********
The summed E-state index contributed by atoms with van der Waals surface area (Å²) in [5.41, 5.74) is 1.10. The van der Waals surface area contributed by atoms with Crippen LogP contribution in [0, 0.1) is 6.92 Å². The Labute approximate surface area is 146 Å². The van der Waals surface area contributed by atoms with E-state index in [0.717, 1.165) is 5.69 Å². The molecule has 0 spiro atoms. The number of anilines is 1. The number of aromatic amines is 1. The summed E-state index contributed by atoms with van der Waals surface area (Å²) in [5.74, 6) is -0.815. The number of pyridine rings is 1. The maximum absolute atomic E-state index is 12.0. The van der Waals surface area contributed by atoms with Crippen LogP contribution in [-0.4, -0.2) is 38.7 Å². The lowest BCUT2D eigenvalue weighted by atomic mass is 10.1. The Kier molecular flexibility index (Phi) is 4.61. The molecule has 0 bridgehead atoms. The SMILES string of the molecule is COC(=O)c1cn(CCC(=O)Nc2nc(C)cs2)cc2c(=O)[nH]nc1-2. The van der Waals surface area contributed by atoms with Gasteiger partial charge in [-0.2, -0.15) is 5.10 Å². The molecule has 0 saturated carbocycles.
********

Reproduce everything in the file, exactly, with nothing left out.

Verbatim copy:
The summed E-state index contributed by atoms with van der Waals surface area (Å²) in [5.41, 5.74) is 1.10. The van der Waals surface area contributed by atoms with Crippen LogP contribution in [0, 0.1) is 6.92 Å². The Labute approximate surface area is 146 Å². The van der Waals surface area contributed by atoms with E-state index in [0.717, 1.165) is 5.69 Å². The molecule has 0 spiro atoms. The number of anilines is 1. The number of aromatic amines is 1. The summed E-state index contributed by atoms with van der Waals surface area (Å²) in [5.74, 6) is -0.815. The number of pyridine rings is 1. The maximum absolute atomic E-state index is 12.0. The van der Waals surface area contributed by atoms with Crippen LogP contribution in [-0.4, -0.2) is 38.7 Å². The lowest BCUT2D eigenvalue weighted by atomic mass is 10.1. The Kier molecular flexibility index (Phi) is 4.61. The molecule has 0 bridgehead atoms. The SMILES string of the molecule is COC(=O)c1cn(CCC(=O)Nc2nc(C)cs2)cc2c(=O)[nH]nc1-2. The van der Waals surface area contributed by atoms with Gasteiger partial charge in [-0.2, -0.15) is 5.10 Å². The molecule has 0 saturated carbocycles.